Peeking at How Pinker’s Mind Works

25 08 2009

I’ve been reading a book by Steven Pinker called How the Mind Works.  Actually, the term book doesn’t capture the essence of this volume.  It would be better described as a tome, with all the connotations that includes.  And reading doesn’t really describe how I’m approaching the literature.  Looking at the pictures totally misses the boat, because beyond the sketch on the front cover and the author’s image on the back, there are no pictures.  I guess what I’m doing is turning the pages until I find something that

  1. I can understand, and
  2. Is interesting.

Really, either one of those requirements is enough to make me slow down and ponder the page.  And I loved this passage that I found on page 11:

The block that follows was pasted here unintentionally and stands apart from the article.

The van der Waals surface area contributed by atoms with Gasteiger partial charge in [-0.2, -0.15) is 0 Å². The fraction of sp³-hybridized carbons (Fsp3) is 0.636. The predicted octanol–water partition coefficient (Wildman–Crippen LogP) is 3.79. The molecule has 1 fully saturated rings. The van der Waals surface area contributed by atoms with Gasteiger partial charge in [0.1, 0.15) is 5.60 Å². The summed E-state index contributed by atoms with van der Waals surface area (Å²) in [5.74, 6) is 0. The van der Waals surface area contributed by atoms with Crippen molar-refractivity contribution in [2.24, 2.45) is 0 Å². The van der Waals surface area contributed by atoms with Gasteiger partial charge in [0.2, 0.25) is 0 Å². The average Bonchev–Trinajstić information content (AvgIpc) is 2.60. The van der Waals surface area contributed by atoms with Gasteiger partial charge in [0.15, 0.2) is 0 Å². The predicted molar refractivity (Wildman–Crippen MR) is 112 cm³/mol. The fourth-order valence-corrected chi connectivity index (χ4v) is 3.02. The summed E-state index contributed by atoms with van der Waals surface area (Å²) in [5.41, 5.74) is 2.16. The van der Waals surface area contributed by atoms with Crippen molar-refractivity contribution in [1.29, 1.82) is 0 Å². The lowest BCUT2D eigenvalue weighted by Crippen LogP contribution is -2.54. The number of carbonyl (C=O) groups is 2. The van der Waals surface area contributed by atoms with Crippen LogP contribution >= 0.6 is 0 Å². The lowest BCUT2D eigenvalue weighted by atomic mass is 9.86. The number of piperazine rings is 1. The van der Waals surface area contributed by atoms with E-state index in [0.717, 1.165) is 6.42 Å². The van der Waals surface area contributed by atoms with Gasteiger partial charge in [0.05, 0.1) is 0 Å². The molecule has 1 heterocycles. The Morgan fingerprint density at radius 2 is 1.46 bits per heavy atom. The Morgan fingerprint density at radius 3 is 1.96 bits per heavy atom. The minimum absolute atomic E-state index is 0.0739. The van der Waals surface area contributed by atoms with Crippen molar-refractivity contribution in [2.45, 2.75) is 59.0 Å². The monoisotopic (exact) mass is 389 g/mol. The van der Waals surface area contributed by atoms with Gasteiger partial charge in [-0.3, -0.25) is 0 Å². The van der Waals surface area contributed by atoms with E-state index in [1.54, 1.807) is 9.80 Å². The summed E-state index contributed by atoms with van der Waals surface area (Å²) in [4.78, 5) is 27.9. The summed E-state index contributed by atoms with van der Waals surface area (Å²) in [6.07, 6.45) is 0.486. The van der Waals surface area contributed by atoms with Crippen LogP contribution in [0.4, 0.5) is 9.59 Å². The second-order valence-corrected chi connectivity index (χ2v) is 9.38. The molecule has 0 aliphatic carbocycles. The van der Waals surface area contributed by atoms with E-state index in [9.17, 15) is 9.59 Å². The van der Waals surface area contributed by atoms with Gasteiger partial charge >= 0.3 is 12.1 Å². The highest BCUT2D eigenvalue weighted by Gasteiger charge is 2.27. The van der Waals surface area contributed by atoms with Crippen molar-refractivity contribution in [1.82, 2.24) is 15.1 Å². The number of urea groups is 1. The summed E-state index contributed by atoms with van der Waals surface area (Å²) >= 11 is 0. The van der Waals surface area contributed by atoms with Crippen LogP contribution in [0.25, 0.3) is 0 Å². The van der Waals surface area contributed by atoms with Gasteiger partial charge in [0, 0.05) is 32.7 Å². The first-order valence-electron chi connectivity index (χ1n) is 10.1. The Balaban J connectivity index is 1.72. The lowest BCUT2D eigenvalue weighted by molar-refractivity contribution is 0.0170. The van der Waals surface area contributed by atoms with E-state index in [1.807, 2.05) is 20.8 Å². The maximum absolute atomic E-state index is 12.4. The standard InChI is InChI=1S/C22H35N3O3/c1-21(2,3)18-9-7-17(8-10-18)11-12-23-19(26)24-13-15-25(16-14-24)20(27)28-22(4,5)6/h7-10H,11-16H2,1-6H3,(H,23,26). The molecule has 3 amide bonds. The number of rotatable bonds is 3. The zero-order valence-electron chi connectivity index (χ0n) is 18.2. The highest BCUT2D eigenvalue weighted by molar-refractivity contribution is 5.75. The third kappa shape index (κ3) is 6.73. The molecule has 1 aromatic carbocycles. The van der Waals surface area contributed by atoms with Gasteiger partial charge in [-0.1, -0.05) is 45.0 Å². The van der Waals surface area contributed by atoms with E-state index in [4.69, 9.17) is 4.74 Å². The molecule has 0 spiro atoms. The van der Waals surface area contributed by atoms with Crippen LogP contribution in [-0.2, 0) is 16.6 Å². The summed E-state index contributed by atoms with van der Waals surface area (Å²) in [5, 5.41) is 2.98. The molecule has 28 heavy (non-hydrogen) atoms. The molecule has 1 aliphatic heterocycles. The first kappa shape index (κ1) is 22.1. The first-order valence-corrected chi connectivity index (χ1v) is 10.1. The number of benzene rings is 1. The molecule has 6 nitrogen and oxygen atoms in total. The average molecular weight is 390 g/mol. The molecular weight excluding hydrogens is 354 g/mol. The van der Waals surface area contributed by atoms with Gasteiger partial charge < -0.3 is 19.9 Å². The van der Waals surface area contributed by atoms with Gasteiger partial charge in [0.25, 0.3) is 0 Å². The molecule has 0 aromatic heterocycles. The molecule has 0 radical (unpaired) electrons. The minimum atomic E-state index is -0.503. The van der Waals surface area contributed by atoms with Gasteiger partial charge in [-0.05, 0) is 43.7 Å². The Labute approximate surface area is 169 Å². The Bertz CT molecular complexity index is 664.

Legs come with a high price: the software to control them.  A wheel, merely by turning, changes its point of support gradually and can bear weight the whole time.  A leg has to change its point of support all at once, and the weight has to be unloaded to do so.  The motors controlling a leg have to alternate between keeping the foot on the ground while it bears and propels the load and taking the load off to make the leg free to move.  All the while they have to keep the center of gravity of the body within the polygon defined by the feet so the body doesn’t topple over.

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